Newbery Medal Winner! Step back to an English village in 1255, where life plays out in dramatic vignettes illuminating twenty-two unforgettable characters.
Maidens, monks, and millers’ sons — in these pages, readers will meet them all. There’s Hugo, the lord’s nephew, forced to prove his manhood by hunting a wild boar; sharp-tongued Nelly, who supports her family by selling live eels; and the peasant’s daughter, Mogg, who gets a clever lesson in how to save a cow from a greedy landlord. There’s also mud-slinging Barbary (and her noble victim); Jack, the compassionate half-wit; Alice, the singing shepherdess; and many more. With a deep appreciation for the period and a grand affection for both characters and audience, Laura Amy Schlitz creates twenty-two riveting portraits and linguistic gems equally suited to silent reading or performance. Illustrated with pen-and-ink drawings by Robert Byrd — inspired by the Munich-Nuremberg manuscript, an illuminated poem from thirteenth-century Germany — this witty, historically accurate, and utterly human collection forms an exquisite bridge to the people and places of medieval England.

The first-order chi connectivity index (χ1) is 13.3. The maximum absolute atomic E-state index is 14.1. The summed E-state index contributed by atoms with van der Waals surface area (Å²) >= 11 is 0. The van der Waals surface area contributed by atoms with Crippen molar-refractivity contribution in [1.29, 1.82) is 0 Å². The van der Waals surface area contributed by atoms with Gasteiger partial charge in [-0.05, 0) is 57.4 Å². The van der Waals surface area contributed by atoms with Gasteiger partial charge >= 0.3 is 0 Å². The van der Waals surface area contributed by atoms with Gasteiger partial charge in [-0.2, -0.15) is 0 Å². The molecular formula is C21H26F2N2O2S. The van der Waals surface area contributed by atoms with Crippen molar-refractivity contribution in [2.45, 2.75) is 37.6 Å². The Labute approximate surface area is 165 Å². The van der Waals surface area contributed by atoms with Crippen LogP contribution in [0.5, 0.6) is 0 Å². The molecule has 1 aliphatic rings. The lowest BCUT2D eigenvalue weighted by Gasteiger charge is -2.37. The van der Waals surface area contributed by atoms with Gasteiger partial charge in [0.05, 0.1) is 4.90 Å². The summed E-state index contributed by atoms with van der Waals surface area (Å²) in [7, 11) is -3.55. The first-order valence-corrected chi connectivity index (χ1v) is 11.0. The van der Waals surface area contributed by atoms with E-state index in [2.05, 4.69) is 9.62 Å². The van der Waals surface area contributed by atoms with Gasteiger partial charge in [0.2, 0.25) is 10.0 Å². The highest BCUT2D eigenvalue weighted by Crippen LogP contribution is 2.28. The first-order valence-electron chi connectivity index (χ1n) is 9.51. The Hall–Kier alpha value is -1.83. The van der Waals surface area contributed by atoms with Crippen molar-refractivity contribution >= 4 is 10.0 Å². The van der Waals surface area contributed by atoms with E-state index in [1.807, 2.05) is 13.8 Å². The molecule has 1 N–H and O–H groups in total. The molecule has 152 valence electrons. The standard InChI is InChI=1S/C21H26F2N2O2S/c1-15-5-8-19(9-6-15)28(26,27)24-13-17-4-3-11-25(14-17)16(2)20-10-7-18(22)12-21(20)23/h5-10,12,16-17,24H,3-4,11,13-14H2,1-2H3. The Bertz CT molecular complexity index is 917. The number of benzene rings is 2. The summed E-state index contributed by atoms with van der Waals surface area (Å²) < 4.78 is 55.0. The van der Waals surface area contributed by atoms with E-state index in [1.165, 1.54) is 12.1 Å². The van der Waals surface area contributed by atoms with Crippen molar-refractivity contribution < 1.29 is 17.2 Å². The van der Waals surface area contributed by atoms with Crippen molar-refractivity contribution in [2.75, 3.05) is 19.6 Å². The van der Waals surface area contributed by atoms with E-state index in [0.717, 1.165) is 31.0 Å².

About the Author
Laura Amy Schlitz is the author of the Newbery Medal–winning Good Masters! Sweet Ladies! Voices from a Medieval Village, the Newbery Honor Book and New York Times bestseller Splendors and Glooms, and several other books for young readers. A teacher as well as a writer, Laura Amy Schlitz lives in Maryland.
Robert Byrd teaches children’s book illustration at the University of the Arts in Philadelphia. He is the author-illustrator of many books, including Leonardo: Beautiful Dreamer; Finn Maccoul and His Fearless Wife; and The Hero and the Minotaur. He also illustrated Laura Amy Schlitz’s first book for children, The Hero Schliemann, about the life of a nineteenth-century amateur archaeologist. Robert Byrd lives in Haddonfield, New Jersey.
Schlitz is a talented storyteller. Her language is forceful, and learning slips in on the sly. —The New York Times
Bolstered by lively asides and unobtrusive notes, and illuminated by Byrd's stunningly atmospheric watercolors, [the monologues] bring to life a prototypical English village in 1255. —Publishers Weekly (starred review)
Brilliant in every way. —Kirkus Reviews (starred review)